Its funny the things we remember. Today I’ve been remembering a time in my early teens and that was many years ago! I’m not sure how it all began but some of my friends started shoplifting, small things at first like chocolate bars but later bigger and bigger items. They would go on trips to Cardiff with the aim of stealing from shops. They would later talk of the excitement of almost being caught and we would all laugh at some of their triumphs, one actually managed to steal a fishing rod by hiding it down a trouser leg.
I’d like to think that it was common sense that prevented me from becoming an accomplice in their crimes but looking back it may well have been fear of the thought of my parents ever finding out. Of course, for my friends the inevitable day of reckoning arrived, a store detective, the police station and the angry and disappointed parents. I didn’t feel satisfied or vindicated, just an overwhelming sense of ‘there but for the grace of God’.
This week, high ranking politicians have had their own sort of ‘day of reckoning’ as they have been called to give evidence to the Leveson Inquiry. Former Prime Ministers, the Chancellor, the Leader of the Opposition and incredibly, even the current Prime Minister have all been summoned to give evidence. Personally, I have found some more credible than others and since some of the evidence contradicts the evidence by previous witnesses, its fair to say someone is telling lies. Some have questioned the principal of summoning the Prime Minister to be questioned before TV cameras but by common consent he had questions to answer.
Whether we enjoy seeing others held to account or not, we will all have our own ‘day of reckoning’ when we stand before God. We can only wonder as to what is meant by John’s description of the final judgement.
“Then I saw a great white throne and him who was seated on it. Earth and sky fled from his presence, and there was no place for them.” (Revelation 20:11)
There is considerable debate among Christians regarding the final judgment but allow me to make some points;
There will be justice – many of the most evil people of the last century died without ever being held to account for their crimes. The fact that we will all stand before God means that there will ultimately be justice because God is just.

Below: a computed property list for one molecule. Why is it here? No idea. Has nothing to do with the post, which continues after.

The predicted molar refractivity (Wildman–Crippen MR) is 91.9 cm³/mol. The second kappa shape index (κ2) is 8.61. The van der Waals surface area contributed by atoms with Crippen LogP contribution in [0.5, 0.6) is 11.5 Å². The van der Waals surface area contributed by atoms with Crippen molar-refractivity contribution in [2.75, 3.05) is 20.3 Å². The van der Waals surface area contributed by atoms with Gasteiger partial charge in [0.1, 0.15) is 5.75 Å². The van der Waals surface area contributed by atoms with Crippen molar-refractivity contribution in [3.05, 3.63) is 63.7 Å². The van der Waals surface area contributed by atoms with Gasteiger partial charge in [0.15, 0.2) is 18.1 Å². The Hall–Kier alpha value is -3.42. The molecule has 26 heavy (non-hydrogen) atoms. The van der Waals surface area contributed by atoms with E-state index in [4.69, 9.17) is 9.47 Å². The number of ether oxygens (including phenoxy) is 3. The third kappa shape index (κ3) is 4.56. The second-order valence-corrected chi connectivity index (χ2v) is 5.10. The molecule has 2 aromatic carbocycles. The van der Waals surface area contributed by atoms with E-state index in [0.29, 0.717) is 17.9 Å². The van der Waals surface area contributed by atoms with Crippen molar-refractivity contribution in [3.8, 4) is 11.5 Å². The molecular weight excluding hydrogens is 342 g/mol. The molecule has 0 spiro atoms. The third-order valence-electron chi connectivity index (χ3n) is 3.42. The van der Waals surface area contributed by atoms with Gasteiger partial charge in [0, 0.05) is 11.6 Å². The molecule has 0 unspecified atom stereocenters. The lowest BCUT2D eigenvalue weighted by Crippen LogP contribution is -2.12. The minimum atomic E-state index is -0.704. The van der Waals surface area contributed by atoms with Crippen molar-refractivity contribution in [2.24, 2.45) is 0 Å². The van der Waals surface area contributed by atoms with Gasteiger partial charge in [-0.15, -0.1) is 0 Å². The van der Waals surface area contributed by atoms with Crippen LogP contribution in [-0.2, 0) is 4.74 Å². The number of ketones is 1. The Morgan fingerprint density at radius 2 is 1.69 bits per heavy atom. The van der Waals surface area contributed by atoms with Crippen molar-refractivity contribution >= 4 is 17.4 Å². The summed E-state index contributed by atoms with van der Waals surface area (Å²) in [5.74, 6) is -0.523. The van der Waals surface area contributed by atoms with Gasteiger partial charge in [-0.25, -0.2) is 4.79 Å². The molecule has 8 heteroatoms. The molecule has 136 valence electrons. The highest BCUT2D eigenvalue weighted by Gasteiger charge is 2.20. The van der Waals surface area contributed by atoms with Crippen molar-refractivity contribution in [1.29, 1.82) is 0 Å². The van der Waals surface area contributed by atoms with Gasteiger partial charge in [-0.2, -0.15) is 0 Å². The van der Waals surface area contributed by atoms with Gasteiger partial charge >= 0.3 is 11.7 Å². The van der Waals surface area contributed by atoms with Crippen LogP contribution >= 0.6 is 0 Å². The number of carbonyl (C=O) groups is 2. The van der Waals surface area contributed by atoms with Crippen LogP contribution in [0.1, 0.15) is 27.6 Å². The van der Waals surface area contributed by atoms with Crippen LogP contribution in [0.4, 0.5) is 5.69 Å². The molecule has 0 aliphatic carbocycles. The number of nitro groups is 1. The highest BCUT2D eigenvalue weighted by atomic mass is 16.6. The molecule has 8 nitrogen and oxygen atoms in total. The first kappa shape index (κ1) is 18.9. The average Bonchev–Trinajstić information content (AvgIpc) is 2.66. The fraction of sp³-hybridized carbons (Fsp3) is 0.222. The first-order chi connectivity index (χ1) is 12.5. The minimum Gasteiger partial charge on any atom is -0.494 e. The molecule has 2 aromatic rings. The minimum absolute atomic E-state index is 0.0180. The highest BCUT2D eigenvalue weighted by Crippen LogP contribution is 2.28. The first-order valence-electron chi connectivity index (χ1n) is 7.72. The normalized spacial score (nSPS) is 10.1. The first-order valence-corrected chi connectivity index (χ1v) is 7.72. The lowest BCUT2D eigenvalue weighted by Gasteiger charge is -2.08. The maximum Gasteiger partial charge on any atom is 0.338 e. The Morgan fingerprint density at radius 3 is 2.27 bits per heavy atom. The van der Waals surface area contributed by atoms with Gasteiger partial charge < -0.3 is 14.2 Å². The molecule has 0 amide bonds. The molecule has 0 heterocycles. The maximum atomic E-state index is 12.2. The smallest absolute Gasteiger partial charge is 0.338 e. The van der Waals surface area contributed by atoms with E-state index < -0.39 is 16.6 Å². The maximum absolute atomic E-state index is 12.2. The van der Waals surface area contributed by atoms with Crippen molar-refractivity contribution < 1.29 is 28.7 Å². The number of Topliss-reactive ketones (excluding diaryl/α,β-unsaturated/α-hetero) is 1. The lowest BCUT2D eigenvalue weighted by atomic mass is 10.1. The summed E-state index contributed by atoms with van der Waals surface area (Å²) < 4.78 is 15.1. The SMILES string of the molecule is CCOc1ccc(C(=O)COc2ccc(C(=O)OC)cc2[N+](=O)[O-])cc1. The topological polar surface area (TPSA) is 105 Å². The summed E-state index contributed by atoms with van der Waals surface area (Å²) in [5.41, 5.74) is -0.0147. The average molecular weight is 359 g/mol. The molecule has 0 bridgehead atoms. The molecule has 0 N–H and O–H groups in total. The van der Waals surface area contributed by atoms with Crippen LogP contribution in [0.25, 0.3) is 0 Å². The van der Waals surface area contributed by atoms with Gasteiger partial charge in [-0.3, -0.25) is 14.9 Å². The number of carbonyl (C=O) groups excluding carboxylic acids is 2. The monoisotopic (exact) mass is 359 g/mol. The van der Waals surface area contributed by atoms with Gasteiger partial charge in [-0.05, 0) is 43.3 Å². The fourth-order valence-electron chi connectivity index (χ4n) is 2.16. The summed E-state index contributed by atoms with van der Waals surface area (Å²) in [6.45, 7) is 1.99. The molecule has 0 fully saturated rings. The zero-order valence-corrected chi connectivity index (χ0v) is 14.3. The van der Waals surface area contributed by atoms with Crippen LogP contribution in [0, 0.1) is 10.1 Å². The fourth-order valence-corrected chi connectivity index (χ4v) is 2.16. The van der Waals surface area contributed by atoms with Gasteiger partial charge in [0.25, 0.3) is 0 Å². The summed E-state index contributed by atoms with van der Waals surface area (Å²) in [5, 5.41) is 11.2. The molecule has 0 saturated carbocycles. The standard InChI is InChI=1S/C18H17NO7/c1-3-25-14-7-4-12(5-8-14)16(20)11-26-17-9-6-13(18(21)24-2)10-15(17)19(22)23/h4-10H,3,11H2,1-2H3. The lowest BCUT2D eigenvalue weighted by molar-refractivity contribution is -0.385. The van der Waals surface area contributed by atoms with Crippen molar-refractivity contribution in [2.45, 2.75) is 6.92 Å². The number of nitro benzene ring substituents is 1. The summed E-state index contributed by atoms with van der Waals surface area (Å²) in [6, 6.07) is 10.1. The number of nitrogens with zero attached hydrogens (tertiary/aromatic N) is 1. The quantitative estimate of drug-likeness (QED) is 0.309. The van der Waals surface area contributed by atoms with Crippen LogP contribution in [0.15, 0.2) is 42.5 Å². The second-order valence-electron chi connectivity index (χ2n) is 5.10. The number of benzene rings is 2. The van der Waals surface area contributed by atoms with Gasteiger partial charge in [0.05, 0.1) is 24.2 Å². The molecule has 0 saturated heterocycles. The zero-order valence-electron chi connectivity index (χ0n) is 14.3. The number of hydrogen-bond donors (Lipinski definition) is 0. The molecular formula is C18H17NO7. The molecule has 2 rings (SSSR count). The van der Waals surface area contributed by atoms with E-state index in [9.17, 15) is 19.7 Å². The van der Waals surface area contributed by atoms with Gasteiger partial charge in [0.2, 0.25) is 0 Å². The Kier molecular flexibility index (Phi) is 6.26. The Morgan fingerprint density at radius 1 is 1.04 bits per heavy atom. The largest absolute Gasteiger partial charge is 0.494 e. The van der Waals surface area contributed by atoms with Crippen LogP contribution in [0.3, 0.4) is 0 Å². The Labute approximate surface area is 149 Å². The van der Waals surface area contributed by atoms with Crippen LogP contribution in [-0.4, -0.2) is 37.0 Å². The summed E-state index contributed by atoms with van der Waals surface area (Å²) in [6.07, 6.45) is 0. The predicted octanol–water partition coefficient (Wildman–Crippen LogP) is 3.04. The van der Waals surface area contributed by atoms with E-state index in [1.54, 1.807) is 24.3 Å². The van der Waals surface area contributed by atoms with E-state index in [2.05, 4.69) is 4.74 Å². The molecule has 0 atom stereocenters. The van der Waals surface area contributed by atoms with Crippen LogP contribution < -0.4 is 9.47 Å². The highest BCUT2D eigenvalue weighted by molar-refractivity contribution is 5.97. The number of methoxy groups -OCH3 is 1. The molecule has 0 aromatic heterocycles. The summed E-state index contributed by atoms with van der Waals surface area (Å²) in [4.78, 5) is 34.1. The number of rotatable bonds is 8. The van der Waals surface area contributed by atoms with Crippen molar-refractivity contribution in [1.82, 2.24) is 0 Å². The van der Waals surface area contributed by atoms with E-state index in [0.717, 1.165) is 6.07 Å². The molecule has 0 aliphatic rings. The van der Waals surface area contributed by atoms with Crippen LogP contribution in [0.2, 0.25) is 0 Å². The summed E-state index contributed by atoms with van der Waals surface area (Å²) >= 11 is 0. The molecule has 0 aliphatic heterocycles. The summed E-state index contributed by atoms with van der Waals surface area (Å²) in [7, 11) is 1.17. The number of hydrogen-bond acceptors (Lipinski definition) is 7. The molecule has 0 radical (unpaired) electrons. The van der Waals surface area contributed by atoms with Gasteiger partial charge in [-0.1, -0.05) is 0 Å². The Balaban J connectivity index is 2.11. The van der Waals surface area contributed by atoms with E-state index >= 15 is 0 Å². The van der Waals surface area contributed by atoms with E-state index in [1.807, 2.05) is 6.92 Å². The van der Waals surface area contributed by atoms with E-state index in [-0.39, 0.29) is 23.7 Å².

We are sinners – we say ‘nobody is perfect’ and that’s true. We will be measured against God’s standard where all of the facts will be known and our own thoughts and actions exposed. It is a terrifying prospect.
Jesus has faced the reckoning for us – on the cross Christ took all of our sin upon himself, as Isaiah prophesied hundreds of years before the events;
“But he was pierced for our transgressions, he was crushed for our iniquities; the punishment that brought us peace was upon him, and by his wounds we are healed.” (Isaiah 53:5)
I’m told that the Welsh evangelist David Shepherd was once taken around one of the Steel Works in South Wales. When he saw one of the huge blast furnaces containing molten metal, he remarked; ‘It reminds me of the holiness of God, anyone approaching would be instantly consumed without being covered by the righteousness of Christ’
For believers the judgment need hold no fear.
“My dear children, I write this to you so that you will not sin. But if anybody does sin, we have one who speaks to the Father in our defense—Jesus Christ, the Righteous One. He is the atoning sacrifice for our sins, and not only for ours but also for the sins of the whole world.” (1 John 2:1-2)
I love the NIV, I’ve been using it for over thirty years and still regard it as the most effective translation but here, it is to my mind a little weak. The phrase “the atoning sacrifice”, should read “the propitiation”. Now I understand why the NIV translators gave the word ‘propitiation’ a miss as it isn’t exactly a word in common use but it is important. As the New International Bible Dictionary explains;
“Christ propitiated God in the sense that he turned God’s wrath away from guilty sinners by enduring that wrath himself in the isolation of Calvary.”
If I’m honest, I enjoy watching powerful men held to account for their actions and squirming under cross examination. Then I think of my own life and how I would hate to be placed under the same spotlight. Without Christ, I am without doubt guilty, fallen and sinful but praise God, Jesus has died for me. On the cross he has carried my sin, and borne my punishment so that I can be free.
Just before his execution in 1618, Sir Walter Raleigh wrote a fascinating poem called “His Pilgrimage”. His own trial had been a travesty of justice. He writes of his desire to die well (in the event he showed great courage) and contrasts the court of heaven with the corrupt court of his own trial;
“From thence to Heaven’s bribeless hall,
Where no corrupted voices brawl,
No conscience molten into gold,
No forg’d accuser bought or sold,”
He then speaks of his own guilt before God and his dependence on Christ;
“And when the grand twelve-million jury
Of our sins with direful fury,
Against our souls black verdicts give,
Christ pleads his death and then we live.”
Death and judgment need hold no fear. Christ has triumphed. Hallelujah!
“For to me, to live is Christ and to die is gain.”(Philippians 1:21)
Finally, if you are not a Christian, this is beyond any question, the greatest decision an individual can ever make. Please feel free to contact me through the comments option, talk to a Christian that you know or there is further help available here. You could also pray to God right now, ask for his forgiveness and that he would take his rightful place as Lord of your life. It will be the best thing that you have ever done.